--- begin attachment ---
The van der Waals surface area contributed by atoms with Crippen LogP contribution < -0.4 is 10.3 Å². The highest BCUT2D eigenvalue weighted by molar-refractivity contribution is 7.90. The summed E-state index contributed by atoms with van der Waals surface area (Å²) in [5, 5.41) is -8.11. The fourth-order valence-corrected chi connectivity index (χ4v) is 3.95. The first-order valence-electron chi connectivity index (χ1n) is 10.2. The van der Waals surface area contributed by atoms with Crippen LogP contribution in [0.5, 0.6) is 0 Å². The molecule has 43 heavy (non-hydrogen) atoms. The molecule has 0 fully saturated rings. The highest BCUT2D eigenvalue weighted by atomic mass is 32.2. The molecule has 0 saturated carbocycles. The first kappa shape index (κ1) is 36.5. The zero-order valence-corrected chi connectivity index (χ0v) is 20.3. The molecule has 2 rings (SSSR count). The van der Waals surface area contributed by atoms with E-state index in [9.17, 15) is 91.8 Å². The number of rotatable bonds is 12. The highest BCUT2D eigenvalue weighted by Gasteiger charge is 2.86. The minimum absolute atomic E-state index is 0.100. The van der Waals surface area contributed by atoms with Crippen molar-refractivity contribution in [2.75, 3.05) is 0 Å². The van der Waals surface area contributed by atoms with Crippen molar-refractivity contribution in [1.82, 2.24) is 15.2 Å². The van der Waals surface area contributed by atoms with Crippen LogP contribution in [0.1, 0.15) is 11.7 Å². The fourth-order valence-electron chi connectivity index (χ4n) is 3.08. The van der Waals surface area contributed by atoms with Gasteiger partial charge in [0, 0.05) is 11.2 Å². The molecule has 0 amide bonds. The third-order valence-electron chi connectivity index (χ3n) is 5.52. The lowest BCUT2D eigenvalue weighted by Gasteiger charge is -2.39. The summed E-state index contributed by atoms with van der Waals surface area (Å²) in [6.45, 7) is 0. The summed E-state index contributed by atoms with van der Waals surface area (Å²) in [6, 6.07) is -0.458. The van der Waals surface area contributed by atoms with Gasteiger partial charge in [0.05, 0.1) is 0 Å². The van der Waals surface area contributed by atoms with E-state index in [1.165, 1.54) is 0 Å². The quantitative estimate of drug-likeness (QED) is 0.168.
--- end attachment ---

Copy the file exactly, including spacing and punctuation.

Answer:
The van der Waals surface area contributed by atoms with Crippen LogP contribution < -0.4 is 10.3 Å². The highest BCUT2D eigenvalue weighted by molar-refractivity contribution is 7.90. The summed E-state index contributed by atoms with van der Waals surface area (Å²) in [5, 5.41) is -8.11. The fourth-order valence-corrected chi connectivity index (χ4v) is 3.95. The first-order valence-electron chi connectivity index (χ1n) is 10.2. The van der Waals surface area contributed by atoms with Crippen LogP contribution in [0.5, 0.6) is 0 Å². The molecule has 43 heavy (non-hydrogen) atoms. The molecule has 0 fully saturated rings. The highest BCUT2D eigenvalue weighted by atomic mass is 32.2. The molecule has 0 saturated carbocycles. The first kappa shape index (κ1) is 36.5. The zero-order valence-corrected chi connectivity index (χ0v) is 20.3. The molecule has 2 rings (SSSR count). The van der Waals surface area contributed by atoms with E-state index in [9.17, 15) is 91.8 Å². The number of rotatable bonds is 12. The highest BCUT2D eigenvalue weighted by Gasteiger charge is 2.86. The minimum absolute atomic E-state index is 0.100. The van der Waals surface area contributed by atoms with Crippen molar-refractivity contribution in [2.75, 3.05) is 0 Å². The van der Waals surface area contributed by atoms with Crippen molar-refractivity contribution in [1.82, 2.24) is 15.2 Å². The van der Waals surface area contributed by atoms with Crippen LogP contribution in [0.1, 0.15) is 11.7 Å². The fourth-order valence-electron chi connectivity index (χ4n) is 3.08. The van der Waals surface area contributed by atoms with Gasteiger partial charge in [0, 0.05) is 11.2 Å². The molecule has 0 amide bonds. The third-order valence-electron chi connectivity index (χ3n) is 5.52. The lowest BCUT2D eigenvalue weighted by Gasteiger charge is -2.39. The summed E-state index contributed by atoms with van der Waals surface area (Å²) in [6.45, 7) is 0. The summed E-state index contributed by atoms with van der Waals surface area (Å²) in [6, 6.07) is -0.458. The van der Waals surface area contributed by atoms with Gasteiger partial charge in [0.05, 0.1) is 0 Å². The van der Waals surface area contributed by atoms with E-state index in [1.165, 1.54) is 0 Å². The quantitative estimate of drug-likeness (QED) is 0.168.